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Berlin’s best new burgers

The burger craze refuses to die, and vegheads are getting in on the action too. Here are our favourite recent entries from both sides of the spectrum.

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Big Sur’s “Patsy Cline” with caramelised onions, cheddar, pickles and truffle mayo. Photo by Giovanni Dominice
The burger craze refuses to die, and vegheads are getting in on the action too. Here are our favourite recent entries from both sides of the spectrum. Meat: Big Sur If 2016 taught us anything, it’s that democracy doesn’t always work. So it was with some trepidation that we ordered the burger at Big Sur. As its social media crows, the new Graefekiez restaurant’s mobile counterpart Gorilla Barbecue has won burger voting competition Burgers & Hip Hop for its past two iterations. We’re sceptical of these taste tests, where the public tends to eschew subtlety in favour of populist, monstrously unhealthy creations with dominant flavours that appease your reptile brain, align with white supremacists and attack journalists on Twitter. Wait, what were we talking about again? Trumped-up fears aside, and closing our eyes to beef’s climate impact, we had nothing to worry about. Comprising 150g of nicely charred medium-rare Irish beef topped with cheddar, caramelised onions, homemade pickles, rocket and truffle aioli in a pillowy bun from an undisclosed “family bakery”, the “Patsy Cline” is luxurious but balanced, filling without being gut-busting – unless you pair it with an order of homemade fries, which are deliciously crispy despite their odd disc-like shape. At €16 including fries and dipping sauce (it’s €12 a la carte) this is definitely an indulgence, but it’s not an unreasonable one. The rest of the menu is “California-inspired”, which apparently means American gastropub fare with all its requisite buzzwords: pork belly, rillettes, preserved lemon and kale aplenty. (No Brussels sprouts, though?!) The vegetarian main on offer, a chickpea-tomato stew with tapenade toasts and a poached egg, was tasty enough but underwhelming. Despite the earthy-crunchy vibe of the namesake California region – has German owner Martin Lerche actually ever been? – Big Sur may be more of a meat eaters’ destination. There are still a few bugs to fix, especially when it comes to the service: we were waited on by three different people in two languages, all with the same American-style solicitousness (though none were actually American). But the burger, at least, has got our vote. — Jane Silver Big Sur, Graefestr. 11, Kreuzberg, Tue-Sun 18-2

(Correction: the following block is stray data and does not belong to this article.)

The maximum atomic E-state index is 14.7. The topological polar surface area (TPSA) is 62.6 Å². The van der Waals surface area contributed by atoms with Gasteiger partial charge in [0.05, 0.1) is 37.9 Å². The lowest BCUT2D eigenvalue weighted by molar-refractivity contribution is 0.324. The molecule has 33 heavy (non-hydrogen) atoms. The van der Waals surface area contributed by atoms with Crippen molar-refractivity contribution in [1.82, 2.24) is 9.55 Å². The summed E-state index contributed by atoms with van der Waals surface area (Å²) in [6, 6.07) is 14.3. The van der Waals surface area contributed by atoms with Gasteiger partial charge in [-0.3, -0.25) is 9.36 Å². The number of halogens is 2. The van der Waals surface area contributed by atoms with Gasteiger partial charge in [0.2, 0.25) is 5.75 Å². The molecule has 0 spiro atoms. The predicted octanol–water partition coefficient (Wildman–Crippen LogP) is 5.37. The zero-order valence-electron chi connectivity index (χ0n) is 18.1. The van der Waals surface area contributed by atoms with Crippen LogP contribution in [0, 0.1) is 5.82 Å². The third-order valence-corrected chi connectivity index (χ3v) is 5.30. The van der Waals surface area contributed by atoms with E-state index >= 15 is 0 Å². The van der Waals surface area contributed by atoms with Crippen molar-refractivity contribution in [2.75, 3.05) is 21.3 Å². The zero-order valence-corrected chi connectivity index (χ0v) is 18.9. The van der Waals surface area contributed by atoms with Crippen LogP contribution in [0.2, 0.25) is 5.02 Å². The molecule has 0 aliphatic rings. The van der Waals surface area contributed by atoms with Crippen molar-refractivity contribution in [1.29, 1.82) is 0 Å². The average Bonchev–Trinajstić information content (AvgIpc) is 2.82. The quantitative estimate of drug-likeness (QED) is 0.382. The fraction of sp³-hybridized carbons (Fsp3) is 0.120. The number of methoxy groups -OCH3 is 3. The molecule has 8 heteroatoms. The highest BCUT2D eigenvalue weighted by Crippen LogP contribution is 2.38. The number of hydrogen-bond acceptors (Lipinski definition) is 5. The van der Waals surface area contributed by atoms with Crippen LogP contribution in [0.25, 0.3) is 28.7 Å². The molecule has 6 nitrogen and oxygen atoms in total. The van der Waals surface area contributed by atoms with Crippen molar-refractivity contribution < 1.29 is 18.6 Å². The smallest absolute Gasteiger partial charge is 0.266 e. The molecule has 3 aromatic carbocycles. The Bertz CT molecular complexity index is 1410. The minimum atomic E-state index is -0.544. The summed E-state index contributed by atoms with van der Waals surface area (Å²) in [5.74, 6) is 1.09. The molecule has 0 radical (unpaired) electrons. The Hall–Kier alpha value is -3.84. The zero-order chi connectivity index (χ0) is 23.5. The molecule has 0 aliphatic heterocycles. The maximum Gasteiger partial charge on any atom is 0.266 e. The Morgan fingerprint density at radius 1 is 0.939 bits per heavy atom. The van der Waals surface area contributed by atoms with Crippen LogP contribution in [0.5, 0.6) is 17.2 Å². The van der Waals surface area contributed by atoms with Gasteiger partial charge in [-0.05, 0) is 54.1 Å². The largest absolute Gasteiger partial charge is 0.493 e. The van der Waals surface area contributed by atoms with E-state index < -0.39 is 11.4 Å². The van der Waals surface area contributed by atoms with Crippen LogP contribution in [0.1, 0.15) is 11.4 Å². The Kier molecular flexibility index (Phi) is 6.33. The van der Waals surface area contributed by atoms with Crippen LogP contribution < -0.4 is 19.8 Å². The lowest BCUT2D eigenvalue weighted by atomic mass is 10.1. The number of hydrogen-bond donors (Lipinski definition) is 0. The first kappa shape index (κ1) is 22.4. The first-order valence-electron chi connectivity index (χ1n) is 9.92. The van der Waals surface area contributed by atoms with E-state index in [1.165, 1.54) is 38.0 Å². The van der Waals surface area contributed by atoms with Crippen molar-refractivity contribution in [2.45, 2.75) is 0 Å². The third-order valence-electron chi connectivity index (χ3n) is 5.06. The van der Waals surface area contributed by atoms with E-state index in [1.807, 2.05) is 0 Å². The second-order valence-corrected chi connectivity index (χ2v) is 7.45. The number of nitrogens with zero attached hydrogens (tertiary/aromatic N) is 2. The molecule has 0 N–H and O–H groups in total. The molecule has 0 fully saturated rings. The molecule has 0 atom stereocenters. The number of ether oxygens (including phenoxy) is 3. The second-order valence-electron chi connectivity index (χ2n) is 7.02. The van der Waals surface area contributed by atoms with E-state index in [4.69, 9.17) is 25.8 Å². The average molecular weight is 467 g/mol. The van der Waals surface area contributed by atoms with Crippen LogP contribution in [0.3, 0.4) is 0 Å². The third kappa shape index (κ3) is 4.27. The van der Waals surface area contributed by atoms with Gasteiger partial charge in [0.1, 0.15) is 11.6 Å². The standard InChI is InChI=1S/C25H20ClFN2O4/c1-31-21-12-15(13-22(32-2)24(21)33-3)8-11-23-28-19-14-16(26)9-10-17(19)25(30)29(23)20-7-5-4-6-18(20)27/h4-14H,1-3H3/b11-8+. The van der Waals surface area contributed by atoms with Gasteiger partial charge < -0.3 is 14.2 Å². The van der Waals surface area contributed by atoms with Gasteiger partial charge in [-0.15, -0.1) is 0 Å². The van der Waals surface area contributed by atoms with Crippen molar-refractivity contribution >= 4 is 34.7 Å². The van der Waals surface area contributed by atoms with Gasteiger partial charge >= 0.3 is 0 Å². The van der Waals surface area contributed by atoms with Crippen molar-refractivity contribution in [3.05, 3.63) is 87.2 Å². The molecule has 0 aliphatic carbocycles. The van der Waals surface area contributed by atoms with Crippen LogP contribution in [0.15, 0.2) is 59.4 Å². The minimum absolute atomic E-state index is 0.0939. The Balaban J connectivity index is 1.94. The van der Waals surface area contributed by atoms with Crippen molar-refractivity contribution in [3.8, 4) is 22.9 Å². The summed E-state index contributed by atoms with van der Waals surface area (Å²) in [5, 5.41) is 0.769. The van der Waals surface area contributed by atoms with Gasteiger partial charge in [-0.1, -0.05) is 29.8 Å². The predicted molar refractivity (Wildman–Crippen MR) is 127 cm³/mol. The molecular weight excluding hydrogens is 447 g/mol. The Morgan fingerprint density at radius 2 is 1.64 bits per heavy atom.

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Lia’s “Smokey BBQ Mushroom” burger with hand-cut fries.
Vegan: Lia’s Kitchen Like politics around the world, the city’s food scene is getting increasingly polarised – every new opening seems to cater either to lovers of red meat (see above) or to hardcore vegans. In Prenzlauer Berg’s Kollwitzstraße, the vegans are fighting back. Directly opposite the beef-crazy Grindhouse burger emporium, three friends from Tel Aviv have opened up the tiny Lia’s Kitchen, an Imbiss serving burgers, salads and smoothies. The pleasant brick-walled room seats just 11, but, judging by the appearance of several Deliveroo riders during our visit, they’re also doing brisk take-out business. But let’s get to the meat of the matter: we tried the “Smokey BBQ Mushroom” (€6.40) and the Chili Bean Burger (€5.50) and both deserve a spot atop the Berlin veggie burger charts. The former is truly “meaty”, a portobello-based patty topped with a sweet-and-tangy maple syrup BBQ sauce. The latter was more of a classic bean patty, refined by some ultra-thin, almost burnt flakes of sweet potato. But what Lia’s really excels at is the full composition: great seed-topped buns, adequate crispy lettuce, tomato and onion come together for so much burger mouthfeel that even omnivores won’t miss their meat. Our only gripe: the “chili” in the Chili Bean Burger is unnoticeable. And the “chilli mayonnaise” sitting on the table intended to be eaten with the great hand-cut fries (€2.50, €3.50 for sweet potato fries) is ridiculously sweet. The only spiciness to be had is in the half-dozen jalapeño slices you get for 50 cents. Two more minor points of criticism: no booze available, just the usual assortment of Fritz sodas; and like virtually every snack bar in Berlin, there are no customer toilets. We wholeheartedly recommend the burgers, but go with an empty bladder and pack your own bottle of habanero! — Seymour Gris Lia’s Kitchen, Kollwitzstr. 47, Prenzlauer Berg, daily 12-21